Urbanisation (ACHGK055 ACHGK054)
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The Big Squeeze: Can Cities Save The Earth?

The Big Squeeze: Can Cities Save The Earth? | Urbanisation (ACHGK055 ACHGK054) | Scoop.it
What if you put all 7 billion humans into one city, a city as dense as New York, with its towers and skyscrapers? How big would that 7 billion-sized city be? As big as New Jersey? Texas? Bigger? Are cities protecting wild spaces on the planet?

Via Seth Dixon
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An interactive site for comparisons of city sizes

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Magnus Gustafsson's comment, May 2, 2013 2:59 AM
Yes. Keviin. I think the infograph about developed countries are most interesting and useful for my students.
Steven Flis's curator insight, December 17, 2013 2:12 PM

Its been known that Americans have lavish lifestyles compared to outher populous countries. In this article they show a represntation if the entire world lived like (had as much space) americans and it was astoudning. It would take 4 earths to fit the world if everyone had this lavish lifestyle. So we obviously need to change our ways. Cities ae very helpful to sharing this earth. They serve as a main hub so youll only have to ship to a few places. This with the shortening of distances would save tons of gas and othe rescources. But as the article states everyone living in a Main city wouldnt be possible because people need to produce outside the city. So in my opinion for this city world to work it would need to be a few megacities preferably one on each continent and for them to the city be surronded by production methods.

Bryan Chung's curator insight, May 8, 2014 7:40 PM

cool

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Indonesia: Urbanisation and human wellbeing - Resources - TES Australia

Indonesia: Urbanisation and human wellbeing - Resources - TES Australia | Urbanisation (ACHGK055 ACHGK054) | Scoop.it
This resource examines the challenges of human wellbeing and urbanisation, especially in the megacity of Jakarta. The text is supported by a film clip and supplementary handouts. To access these additional materials follow the web-link. This resource is part of a series on Australia’s engagement with Asia: Indonesia.
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Rescooped by Peter Hillman from RPSHS Changing Nations - AC Year 8 Geography (ACHGK054, ACHGK055, ACHGK056, ACHGK057, ACHGK058, ACHGK059)
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Why People Move

Why People Move | Urbanisation (ACHGK055 ACHGK054) | Scoop.it
Students take a migration poll, discuss places they might like to move and why people might move to their area, and discuss what they think migration means.

Via Canberra Girls Grammar GSSF, RPSHS Geography Year 8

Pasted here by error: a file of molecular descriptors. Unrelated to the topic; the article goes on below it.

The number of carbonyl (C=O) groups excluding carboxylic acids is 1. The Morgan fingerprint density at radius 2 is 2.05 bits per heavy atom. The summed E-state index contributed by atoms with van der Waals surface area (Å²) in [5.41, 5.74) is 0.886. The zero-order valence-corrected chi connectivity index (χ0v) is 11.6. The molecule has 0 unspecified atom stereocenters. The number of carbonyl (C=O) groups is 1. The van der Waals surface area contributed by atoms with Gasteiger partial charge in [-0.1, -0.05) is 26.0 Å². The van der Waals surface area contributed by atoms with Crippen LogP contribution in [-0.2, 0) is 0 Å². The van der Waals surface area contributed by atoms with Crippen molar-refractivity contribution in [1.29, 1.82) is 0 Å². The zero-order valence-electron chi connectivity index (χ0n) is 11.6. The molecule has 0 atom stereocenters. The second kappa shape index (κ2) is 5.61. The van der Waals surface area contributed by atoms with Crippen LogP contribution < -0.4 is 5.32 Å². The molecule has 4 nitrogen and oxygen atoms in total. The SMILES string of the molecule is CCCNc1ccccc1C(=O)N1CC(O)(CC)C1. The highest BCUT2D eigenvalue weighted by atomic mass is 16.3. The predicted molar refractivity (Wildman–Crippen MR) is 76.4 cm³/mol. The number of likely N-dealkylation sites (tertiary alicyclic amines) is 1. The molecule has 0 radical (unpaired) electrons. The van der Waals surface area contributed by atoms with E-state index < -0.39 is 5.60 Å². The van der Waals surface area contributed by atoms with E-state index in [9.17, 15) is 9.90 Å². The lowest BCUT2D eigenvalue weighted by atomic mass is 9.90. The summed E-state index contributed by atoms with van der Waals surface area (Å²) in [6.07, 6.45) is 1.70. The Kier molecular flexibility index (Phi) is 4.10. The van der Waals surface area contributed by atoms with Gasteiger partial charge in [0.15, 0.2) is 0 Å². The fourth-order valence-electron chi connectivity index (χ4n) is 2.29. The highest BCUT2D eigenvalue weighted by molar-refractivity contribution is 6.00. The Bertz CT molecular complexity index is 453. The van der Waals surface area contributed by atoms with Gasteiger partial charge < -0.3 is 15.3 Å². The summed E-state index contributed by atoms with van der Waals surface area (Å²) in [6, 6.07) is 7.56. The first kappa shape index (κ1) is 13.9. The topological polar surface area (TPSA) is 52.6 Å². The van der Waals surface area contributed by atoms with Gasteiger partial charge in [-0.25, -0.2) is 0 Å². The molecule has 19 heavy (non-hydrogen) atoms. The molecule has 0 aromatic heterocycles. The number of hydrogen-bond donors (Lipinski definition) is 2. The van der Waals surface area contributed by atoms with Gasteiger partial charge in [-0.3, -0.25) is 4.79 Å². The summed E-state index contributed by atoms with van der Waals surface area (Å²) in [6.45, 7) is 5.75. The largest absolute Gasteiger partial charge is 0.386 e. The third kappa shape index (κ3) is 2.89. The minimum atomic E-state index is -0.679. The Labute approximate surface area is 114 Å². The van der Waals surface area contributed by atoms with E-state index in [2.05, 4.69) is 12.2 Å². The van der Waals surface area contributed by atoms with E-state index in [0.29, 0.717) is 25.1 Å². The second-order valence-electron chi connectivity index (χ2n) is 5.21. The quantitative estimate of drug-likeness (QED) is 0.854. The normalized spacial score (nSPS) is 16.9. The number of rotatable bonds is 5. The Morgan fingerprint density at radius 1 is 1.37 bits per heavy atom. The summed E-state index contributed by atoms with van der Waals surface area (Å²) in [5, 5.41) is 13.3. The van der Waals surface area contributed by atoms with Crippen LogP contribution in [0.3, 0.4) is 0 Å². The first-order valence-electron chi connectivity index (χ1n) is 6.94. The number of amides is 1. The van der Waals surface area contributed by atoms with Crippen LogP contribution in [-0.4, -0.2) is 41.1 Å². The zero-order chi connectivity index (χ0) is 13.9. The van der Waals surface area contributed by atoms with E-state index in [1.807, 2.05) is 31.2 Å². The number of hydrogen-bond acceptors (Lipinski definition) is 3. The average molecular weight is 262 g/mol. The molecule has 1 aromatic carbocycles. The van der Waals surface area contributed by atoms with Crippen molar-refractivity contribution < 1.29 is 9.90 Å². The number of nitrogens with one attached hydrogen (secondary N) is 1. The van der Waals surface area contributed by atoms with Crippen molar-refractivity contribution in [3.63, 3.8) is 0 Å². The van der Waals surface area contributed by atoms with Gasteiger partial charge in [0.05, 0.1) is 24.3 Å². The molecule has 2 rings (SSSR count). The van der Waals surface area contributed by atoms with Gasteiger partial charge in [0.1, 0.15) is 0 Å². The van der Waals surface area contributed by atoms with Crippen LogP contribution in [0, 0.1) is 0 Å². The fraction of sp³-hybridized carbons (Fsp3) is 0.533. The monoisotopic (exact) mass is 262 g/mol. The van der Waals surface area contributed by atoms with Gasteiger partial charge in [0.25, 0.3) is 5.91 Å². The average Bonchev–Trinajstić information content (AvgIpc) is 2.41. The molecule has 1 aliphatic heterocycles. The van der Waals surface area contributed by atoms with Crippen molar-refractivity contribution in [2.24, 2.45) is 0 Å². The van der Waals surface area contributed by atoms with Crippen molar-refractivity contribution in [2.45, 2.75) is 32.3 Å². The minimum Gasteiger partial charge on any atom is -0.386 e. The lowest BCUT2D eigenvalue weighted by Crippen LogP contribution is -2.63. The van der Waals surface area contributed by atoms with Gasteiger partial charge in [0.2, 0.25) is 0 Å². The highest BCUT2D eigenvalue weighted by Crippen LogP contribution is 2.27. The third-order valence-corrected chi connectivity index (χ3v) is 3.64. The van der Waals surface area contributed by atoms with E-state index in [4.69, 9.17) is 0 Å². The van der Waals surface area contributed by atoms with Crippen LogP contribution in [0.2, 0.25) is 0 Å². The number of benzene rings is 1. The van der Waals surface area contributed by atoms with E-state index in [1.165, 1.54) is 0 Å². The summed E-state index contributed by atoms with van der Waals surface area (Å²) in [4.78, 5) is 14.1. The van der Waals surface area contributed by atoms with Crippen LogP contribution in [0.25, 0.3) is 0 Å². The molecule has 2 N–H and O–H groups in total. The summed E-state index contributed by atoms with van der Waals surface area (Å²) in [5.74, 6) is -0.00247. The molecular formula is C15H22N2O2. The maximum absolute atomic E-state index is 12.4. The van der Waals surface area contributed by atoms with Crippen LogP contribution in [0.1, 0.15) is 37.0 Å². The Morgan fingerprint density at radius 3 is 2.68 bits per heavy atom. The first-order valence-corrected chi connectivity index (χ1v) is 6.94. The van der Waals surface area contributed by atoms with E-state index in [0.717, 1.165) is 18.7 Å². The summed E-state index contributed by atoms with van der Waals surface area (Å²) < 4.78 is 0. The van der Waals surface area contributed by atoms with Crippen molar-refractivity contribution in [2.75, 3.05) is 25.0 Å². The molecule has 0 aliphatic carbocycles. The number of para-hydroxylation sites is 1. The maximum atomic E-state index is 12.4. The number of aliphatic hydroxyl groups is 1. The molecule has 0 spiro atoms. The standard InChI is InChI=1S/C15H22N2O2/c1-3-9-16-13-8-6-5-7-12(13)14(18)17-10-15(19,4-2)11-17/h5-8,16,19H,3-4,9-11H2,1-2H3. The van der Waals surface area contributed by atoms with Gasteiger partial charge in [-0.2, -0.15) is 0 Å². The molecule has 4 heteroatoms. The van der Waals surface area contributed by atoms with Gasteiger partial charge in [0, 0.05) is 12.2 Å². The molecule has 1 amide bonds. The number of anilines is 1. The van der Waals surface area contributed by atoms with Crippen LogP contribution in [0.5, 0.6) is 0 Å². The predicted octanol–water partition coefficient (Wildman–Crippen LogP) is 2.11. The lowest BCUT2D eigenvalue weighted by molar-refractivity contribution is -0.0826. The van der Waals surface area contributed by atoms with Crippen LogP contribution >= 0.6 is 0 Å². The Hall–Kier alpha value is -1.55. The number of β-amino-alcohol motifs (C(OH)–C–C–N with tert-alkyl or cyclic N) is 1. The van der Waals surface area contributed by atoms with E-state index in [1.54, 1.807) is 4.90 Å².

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New Migrants

New Migrants | Urbanisation (ACHGK055 ACHGK054) | Scoop.it
Well also in the news lately we've been hearing a lot from politicians about the best way to deal with asylum seekers. But amongst all the arguing it's easy to forget that we're actually talking about real people. We caught up with a family of refugees as they arrived in Australia for the first time. And as Alfie reports settling into a new life here can take a lot of organisation.

Via RPSHS Geography Year 8
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"Million" Cities

"Million" Cities | Urbanisation (ACHGK055 ACHGK054) | Scoop.it

From TD-architects Theo Deutinger Rotterdam.

 

Rome was the first city with one million residents, with that occuring in 5 BC.  Over a thousand years later, London and Beijing joined that group as industrialization became the impetus for wide-scale urbanization.  Today we are seeing an explosion of "million cities" throughout the world. 


Tags: urban, megacities, unit 7 cities.


Via Seth Dixon
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Seth Dixon's comment, September 21, 2012 1:51 PM
The data is from 2006, so it's a little dated, but still useful.
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Indonesia: Urbanisation and human wellbeing - Resources - TES Australia

Indonesia: Urbanisation and human wellbeing - Resources - TES Australia | Urbanisation (ACHGK055 ACHGK054) | Scoop.it
This resource examines the challenges of human wellbeing and urbanisation, especially in the megacity of Jakarta. The text is supported by a film clip and supplementary handouts. To access these additional materials follow the web-link. This resource is part of a series on Australia’s engagement with Asia: Indonesia.
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Videographic: Migration

The Economist reports on how immigrants help both the countries they leave and those to which they move. Added to www.audiovideo.economist.com in October 2009.
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MigrationsMap.net

MigrationsMap.net | Urbanisation (ACHGK055 ACHGK054) | Scoop.it
Interactive Migrations Map: Where are migrants coming from? Where have migrants left?

Via RPSHS Geography Year 8
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Guardian Cities: welcome to our urban past, present and future - The Guardian

Guardian Cities: welcome to our urban past, present and future - The Guardian | Urbanisation (ACHGK055 ACHGK054) | Scoop.it

We are bombarded with statistics about the future of cities these days, as fast as the cities themselves are growing. More than half of the world's population now live in a city, with the number of urban residents increasing by 60 million each year – that's two new urbanites every second. It is a relentless rate of expansion that will see over 70% of the global population living in urban areas by 2050, requiring the equivalent of a new city of 1 million built every five days between now and then.

 


Via jean lievens
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